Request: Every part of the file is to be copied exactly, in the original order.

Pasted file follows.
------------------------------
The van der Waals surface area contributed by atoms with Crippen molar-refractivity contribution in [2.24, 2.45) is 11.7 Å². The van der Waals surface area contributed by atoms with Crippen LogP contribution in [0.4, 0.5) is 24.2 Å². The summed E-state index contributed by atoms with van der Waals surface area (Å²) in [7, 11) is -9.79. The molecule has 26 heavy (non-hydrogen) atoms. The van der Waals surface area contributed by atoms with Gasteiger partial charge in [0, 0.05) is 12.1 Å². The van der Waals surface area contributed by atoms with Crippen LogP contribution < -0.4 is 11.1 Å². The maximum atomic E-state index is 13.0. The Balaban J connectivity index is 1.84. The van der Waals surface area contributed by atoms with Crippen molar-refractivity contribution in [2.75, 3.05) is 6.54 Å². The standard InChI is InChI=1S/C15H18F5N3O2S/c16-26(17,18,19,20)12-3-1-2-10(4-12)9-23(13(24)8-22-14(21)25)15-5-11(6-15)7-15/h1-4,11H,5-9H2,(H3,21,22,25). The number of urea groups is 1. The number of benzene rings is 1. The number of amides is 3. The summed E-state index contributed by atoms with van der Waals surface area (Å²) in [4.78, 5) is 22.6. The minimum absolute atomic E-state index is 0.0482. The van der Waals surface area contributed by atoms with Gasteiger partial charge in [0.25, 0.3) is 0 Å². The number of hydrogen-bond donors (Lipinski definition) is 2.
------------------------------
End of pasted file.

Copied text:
The van der Waals surface area contributed by atoms with Crippen molar-refractivity contribution in [2.24, 2.45) is 11.7 Å². The van der Waals surface area contributed by atoms with Crippen LogP contribution in [0.4, 0.5) is 24.2 Å². The summed E-state index contributed by atoms with van der Waals surface area (Å²) in [7, 11) is -9.79. The molecule has 26 heavy (non-hydrogen) atoms. The van der Waals surface area contributed by atoms with Gasteiger partial charge in [0, 0.05) is 12.1 Å². The van der Waals surface area contributed by atoms with Crippen LogP contribution < -0.4 is 11.1 Å². The maximum atomic E-state index is 13.0. The Balaban J connectivity index is 1.84. The van der Waals surface area contributed by atoms with Crippen molar-refractivity contribution in [2.75, 3.05) is 6.54 Å². The standard InChI is InChI=1S/C15H18F5N3O2S/c16-26(17,18,19,20)12-3-1-2-10(4-12)9-23(13(24)8-22-14(21)25)15-5-11(6-15)7-15/h1-4,11H,5-9H2,(H3,21,22,25). The number of urea groups is 1. The number of benzene rings is 1. The number of amides is 3. The summed E-state index contributed by atoms with van der Waals surface area (Å²) in [4.78, 5) is 22.6. The minimum absolute atomic E-state index is 0.0482. The van der Waals surface area contributed by atoms with Gasteiger partial charge in [0.25, 0.3) is 0 Å². The number of hydrogen-bond donors (Lipinski definition) is 2.